Waiter, there's an ape in my soup!
Phil Nicholls (firstname.lastname@example.org)
26 Dec 1994 18:19:19 GMT
email@example.com (Pat Dooley)
> Well, they were not very good runners; they were definitely
> bipedal walkers; and it is very difficult to conjure up a
> scenario that gets them to a bipedal state without violating
> the principle of non-disadventageous intermediates. So far,
> the AAH does the best job of getting the ape onto his feet
> before the savannah or jungle predators kill them off.
> Well no. Lucy followed the aquatic phase; almost literally.She
> is in the right location for a species moving away from a
> dried up Sea of Afar. There was another 3.5 million years to
> go before we get to us.
And what is truely interesting about Lucy's anatomy is how
much it resembles that of a bonobo. This morning I was
re-reading Frans de Waal's Peacemaking Among Primates,
specifically the section on bonobos (Pan paniscus, also called
pygmy chimpanzees). He (de Waal) offered some interesting
observations that, if true, would support one of the planks in
Hardy/Morgan's AAH. Bonobos differ from common chimpazees in
a number of interesting ways. They have longer legs and when
they stand upright they do so in a way that is more like us
than common chimpanzees. In captivity, bonobos exhibited
bipedal posture more often than common chimpanzees. As de
Waal describes it, a bonobo standing upright looks an artists
conception of primitive hominids with one notable exception --
the big toe is large and divergent.
What caught my attention was the following:
"Both Kano and the Badrians [two primatologists who study
bonobos in the wild --pn] have heard from local people that bonobos
catch and eat fish. For many years field-workers found only
ape footsteps and holes in the mud of small streams, but no
direct evidence fish catching. On a recent field trip,
however, the Badrians saw two female bonobos walking upright,
in the water. They snatched handfuls of floadting dead
leaves, picking out things to eat. After the apes noticed
them and fled, the investigators themselves tried the
technique. They disturbed many small fishes hiding beneath
fallen leaves. Susman has observed that numerous the bonobo
tracks along stream beds lack knucle prints."
At this point, de Waal discusses Hardy's aquatic ape theory
and points out that the part about hominid bipedalism may
in fact have some merit. Given the recent buzz about A.
ramidus and bipedalism emerging in a forested environment the
following scenerio might be valid.
The common ancestor was a generalized forest-dwelling ape
feeding on fruits primarily but also exploiting various fauna
(insects, small vertebrates). Forging behavior included
stream bed foraging for fish. As the forests begin to shrink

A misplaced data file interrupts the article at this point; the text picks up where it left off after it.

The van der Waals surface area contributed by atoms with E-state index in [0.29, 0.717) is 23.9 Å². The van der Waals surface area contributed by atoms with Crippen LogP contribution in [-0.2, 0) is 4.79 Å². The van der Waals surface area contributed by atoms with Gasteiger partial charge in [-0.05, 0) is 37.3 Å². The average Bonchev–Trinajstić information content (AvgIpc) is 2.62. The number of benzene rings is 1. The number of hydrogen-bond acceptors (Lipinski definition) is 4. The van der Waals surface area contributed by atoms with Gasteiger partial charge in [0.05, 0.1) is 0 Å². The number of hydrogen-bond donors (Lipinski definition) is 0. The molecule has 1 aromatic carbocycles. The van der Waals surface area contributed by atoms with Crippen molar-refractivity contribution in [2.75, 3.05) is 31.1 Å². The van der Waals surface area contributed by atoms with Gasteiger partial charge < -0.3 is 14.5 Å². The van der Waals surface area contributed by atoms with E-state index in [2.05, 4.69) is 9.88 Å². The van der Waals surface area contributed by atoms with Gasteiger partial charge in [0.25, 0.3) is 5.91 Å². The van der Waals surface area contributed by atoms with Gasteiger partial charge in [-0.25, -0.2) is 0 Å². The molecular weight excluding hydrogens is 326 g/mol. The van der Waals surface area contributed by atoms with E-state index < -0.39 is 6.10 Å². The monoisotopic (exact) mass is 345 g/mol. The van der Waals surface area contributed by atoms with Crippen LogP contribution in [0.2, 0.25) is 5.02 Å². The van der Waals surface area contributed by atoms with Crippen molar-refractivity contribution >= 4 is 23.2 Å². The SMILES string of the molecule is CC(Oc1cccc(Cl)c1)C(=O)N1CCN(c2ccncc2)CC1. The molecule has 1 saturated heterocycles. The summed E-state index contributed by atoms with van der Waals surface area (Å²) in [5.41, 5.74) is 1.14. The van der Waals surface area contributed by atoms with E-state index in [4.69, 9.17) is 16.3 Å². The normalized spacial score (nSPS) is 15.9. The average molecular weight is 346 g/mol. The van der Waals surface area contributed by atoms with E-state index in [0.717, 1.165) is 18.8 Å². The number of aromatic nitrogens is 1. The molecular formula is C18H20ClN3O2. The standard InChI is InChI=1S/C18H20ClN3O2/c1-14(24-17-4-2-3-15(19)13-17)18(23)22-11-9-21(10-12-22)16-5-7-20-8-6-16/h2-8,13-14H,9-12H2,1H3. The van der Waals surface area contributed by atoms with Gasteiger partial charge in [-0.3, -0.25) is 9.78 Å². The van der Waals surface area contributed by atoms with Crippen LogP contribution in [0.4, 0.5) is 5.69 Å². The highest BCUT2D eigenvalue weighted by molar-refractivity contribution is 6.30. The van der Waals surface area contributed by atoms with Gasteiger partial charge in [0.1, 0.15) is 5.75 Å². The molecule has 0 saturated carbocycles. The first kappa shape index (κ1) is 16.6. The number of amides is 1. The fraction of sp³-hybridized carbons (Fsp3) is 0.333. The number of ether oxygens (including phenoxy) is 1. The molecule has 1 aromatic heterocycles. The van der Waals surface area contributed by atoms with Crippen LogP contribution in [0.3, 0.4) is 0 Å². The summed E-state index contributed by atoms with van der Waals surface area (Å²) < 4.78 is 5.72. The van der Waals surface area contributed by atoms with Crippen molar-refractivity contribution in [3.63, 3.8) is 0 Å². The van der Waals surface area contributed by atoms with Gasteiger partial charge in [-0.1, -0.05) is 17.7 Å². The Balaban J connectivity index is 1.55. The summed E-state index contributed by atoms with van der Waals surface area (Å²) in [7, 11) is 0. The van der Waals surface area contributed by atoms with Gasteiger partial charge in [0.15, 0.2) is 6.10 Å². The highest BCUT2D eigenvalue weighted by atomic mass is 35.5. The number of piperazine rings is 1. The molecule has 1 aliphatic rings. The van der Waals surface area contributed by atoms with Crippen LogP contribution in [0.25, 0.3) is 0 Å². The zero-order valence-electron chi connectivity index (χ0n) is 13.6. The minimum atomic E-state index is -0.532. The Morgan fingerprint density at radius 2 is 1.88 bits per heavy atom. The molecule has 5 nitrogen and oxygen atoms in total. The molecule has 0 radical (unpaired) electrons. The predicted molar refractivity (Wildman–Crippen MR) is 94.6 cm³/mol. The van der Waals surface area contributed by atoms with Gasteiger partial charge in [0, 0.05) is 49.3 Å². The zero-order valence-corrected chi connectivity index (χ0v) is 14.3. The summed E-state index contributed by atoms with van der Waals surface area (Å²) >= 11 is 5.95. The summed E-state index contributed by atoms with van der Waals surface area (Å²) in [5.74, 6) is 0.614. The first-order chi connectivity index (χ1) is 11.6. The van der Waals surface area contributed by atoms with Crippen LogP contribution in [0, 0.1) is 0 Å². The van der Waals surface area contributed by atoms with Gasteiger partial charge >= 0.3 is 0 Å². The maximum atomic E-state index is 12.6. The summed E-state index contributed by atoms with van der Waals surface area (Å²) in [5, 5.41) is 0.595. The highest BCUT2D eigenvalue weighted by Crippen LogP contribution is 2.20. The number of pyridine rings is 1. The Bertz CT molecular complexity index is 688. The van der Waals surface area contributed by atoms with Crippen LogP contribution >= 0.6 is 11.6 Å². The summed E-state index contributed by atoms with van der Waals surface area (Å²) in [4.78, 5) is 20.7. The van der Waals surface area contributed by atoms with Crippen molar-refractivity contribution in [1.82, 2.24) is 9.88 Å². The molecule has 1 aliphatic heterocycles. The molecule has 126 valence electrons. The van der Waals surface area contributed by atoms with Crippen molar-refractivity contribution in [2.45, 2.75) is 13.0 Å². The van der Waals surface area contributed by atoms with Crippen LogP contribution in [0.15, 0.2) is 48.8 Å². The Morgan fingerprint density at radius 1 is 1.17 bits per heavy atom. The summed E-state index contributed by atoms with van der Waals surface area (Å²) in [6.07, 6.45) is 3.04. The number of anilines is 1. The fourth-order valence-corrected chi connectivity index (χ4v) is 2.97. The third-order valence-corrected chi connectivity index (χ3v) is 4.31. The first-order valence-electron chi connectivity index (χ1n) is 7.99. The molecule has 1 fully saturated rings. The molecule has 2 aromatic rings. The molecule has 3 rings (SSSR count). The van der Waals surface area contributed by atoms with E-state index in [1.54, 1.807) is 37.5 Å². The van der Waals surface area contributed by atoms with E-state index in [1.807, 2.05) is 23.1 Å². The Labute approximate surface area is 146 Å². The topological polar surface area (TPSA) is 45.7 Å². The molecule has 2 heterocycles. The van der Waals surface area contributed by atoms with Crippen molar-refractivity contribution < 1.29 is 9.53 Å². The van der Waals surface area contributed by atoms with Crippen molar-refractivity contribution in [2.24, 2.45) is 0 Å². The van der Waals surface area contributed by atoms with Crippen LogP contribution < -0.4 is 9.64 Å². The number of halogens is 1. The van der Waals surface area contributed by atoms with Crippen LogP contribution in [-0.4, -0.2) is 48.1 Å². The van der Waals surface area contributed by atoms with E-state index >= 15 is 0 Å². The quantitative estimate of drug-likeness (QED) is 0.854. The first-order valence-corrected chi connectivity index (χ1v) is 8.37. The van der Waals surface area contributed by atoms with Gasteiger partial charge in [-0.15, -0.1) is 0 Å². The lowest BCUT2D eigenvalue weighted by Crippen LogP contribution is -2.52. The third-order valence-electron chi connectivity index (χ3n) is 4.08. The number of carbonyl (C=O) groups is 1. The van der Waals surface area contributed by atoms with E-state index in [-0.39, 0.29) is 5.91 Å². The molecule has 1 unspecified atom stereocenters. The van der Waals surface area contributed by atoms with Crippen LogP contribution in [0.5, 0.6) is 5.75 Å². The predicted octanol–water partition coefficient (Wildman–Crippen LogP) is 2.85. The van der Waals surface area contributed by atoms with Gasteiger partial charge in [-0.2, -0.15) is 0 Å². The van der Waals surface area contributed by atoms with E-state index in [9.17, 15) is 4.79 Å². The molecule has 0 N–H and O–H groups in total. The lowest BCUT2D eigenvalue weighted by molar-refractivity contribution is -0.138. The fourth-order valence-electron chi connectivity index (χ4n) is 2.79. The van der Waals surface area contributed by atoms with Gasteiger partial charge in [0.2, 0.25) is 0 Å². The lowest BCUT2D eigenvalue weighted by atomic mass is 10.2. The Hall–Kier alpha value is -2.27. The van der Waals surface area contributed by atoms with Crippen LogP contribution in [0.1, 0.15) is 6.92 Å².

during the late Miocene there is increased competition for
fruits. Proto-hominids may have survived this competition by
focusing on stream forging. This provides a reason to perfect
bipedality, as Hardy and Morgan have suggested.
Following the stream beds some proto-homind groups would have
ventured out onto the savanna. Upright posture reduces the
exposure of the body to solar radiation. Occasional
excursions onto the savanna allow for an expanded resource
base and the opportunity to perfect thermoregulatory systems,
increasing dramatically the concentration of sweat glands and
a reduction in body hair. As heat rejection physiology
improves, early hominids move out onto the savannah and
survive by scavanging kills canid and felid predators.
I am willing to entertain the "wading ape" hypothesis to the
extent that it does provide an adaptive advantage for bipedal
locomotion. I still have to reject the notion of convergence
between hominids and aquatic animals. The bipedalism
connection is not convergence since no aquatic mammals are
bipeds. Wading does not duplicate the selective pressures
encountered by full aquatic mammals and can therefore not
explain loss of body hair or increased subcutaneous fat
deposition. It does not explain sweating because aquatic
mammals do not sweat. When they excrete salt they do so via
the kidney as do all mammals. Sweat is not a salt excretion
because the concentration of salt is hypotonic relative to
intercellular fluids and blood plasma.
I sure this will come as a great surprize to many but I would
like to point out that my reasons for entertaining this
hypothesis are derived from observations of bonobos in
captivity and the wild. These establish a behavioral
connection between bipedalism and stream forging. It is also
possible that since stream forging is not observed in other
apes and may in fact be a behavioral specialization of bonobos.
Philip "Chris" Nicholls Department of Anthropology
Institute for Hydrohominoid Studies SUNY Albany
University of Ediacara firstname.lastname@example.org